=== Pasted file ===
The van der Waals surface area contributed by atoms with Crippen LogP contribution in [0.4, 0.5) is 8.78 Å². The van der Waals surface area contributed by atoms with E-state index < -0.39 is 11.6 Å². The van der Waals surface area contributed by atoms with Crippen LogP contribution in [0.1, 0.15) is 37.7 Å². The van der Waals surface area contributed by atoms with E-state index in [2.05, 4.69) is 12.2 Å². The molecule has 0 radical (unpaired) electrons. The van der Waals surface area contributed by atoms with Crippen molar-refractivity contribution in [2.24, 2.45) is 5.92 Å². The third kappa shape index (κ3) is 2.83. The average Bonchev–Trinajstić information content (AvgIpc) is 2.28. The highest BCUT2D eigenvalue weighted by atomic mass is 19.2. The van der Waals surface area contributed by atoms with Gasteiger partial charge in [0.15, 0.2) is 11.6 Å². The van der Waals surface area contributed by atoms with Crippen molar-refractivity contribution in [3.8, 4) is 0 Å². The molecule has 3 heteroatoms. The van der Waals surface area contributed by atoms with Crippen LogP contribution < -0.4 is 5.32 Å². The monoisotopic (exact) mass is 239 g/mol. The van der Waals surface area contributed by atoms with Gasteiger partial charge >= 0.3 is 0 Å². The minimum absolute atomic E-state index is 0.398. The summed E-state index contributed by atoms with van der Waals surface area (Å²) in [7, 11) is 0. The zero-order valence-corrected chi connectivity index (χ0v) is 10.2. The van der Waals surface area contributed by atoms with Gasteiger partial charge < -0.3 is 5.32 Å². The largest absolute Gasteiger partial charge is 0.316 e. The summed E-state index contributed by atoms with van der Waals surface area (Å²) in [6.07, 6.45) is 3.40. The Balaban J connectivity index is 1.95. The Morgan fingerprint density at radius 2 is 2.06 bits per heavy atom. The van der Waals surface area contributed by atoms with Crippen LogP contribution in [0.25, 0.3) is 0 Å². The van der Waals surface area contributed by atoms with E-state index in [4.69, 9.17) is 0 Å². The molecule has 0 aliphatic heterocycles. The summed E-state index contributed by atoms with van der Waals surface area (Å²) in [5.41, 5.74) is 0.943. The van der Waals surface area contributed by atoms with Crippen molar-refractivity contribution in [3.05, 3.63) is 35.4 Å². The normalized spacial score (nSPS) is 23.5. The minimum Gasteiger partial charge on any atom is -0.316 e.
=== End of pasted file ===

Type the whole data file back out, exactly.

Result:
The van der Waals surface area contributed by atoms with Crippen LogP contribution in [0.4, 0.5) is 8.78 Å². The van der Waals surface area contributed by atoms with E-state index < -0.39 is 11.6 Å². The van der Waals surface area contributed by atoms with Crippen LogP contribution in [0.1, 0.15) is 37.7 Å². The van der Waals surface area contributed by atoms with E-state index in [2.05, 4.69) is 12.2 Å². The molecule has 0 radical (unpaired) electrons. The van der Waals surface area contributed by atoms with Crippen molar-refractivity contribution in [2.24, 2.45) is 5.92 Å². The third kappa shape index (κ3) is 2.83. The average Bonchev–Trinajstić information content (AvgIpc) is 2.28. The highest BCUT2D eigenvalue weighted by atomic mass is 19.2. The van der Waals surface area contributed by atoms with Gasteiger partial charge in [0.15, 0.2) is 11.6 Å². The van der Waals surface area contributed by atoms with Crippen molar-refractivity contribution in [3.8, 4) is 0 Å². The molecule has 3 heteroatoms. The van der Waals surface area contributed by atoms with Crippen LogP contribution < -0.4 is 5.32 Å². The monoisotopic (exact) mass is 239 g/mol. The van der Waals surface area contributed by atoms with Gasteiger partial charge >= 0.3 is 0 Å². The minimum absolute atomic E-state index is 0.398. The summed E-state index contributed by atoms with van der Waals surface area (Å²) in [7, 11) is 0. The zero-order valence-corrected chi connectivity index (χ0v) is 10.2. The van der Waals surface area contributed by atoms with Gasteiger partial charge < -0.3 is 5.32 Å². The largest absolute Gasteiger partial charge is 0.316 e. The summed E-state index contributed by atoms with van der Waals surface area (Å²) in [6.07, 6.45) is 3.40. The Balaban J connectivity index is 1.95. The Morgan fingerprint density at radius 2 is 2.06 bits per heavy atom. The van der Waals surface area contributed by atoms with Crippen LogP contribution in [0.25, 0.3) is 0 Å². The van der Waals surface area contributed by atoms with E-state index in [4.69, 9.17) is 0 Å². The molecule has 0 aliphatic heterocycles. The summed E-state index contributed by atoms with van der Waals surface area (Å²) in [5.41, 5.74) is 0.943. The van der Waals surface area contributed by atoms with Crippen molar-refractivity contribution in [3.05, 3.63) is 35.4 Å². The normalized spacial score (nSPS) is 23.5. The minimum Gasteiger partial charge on any atom is -0.316 e.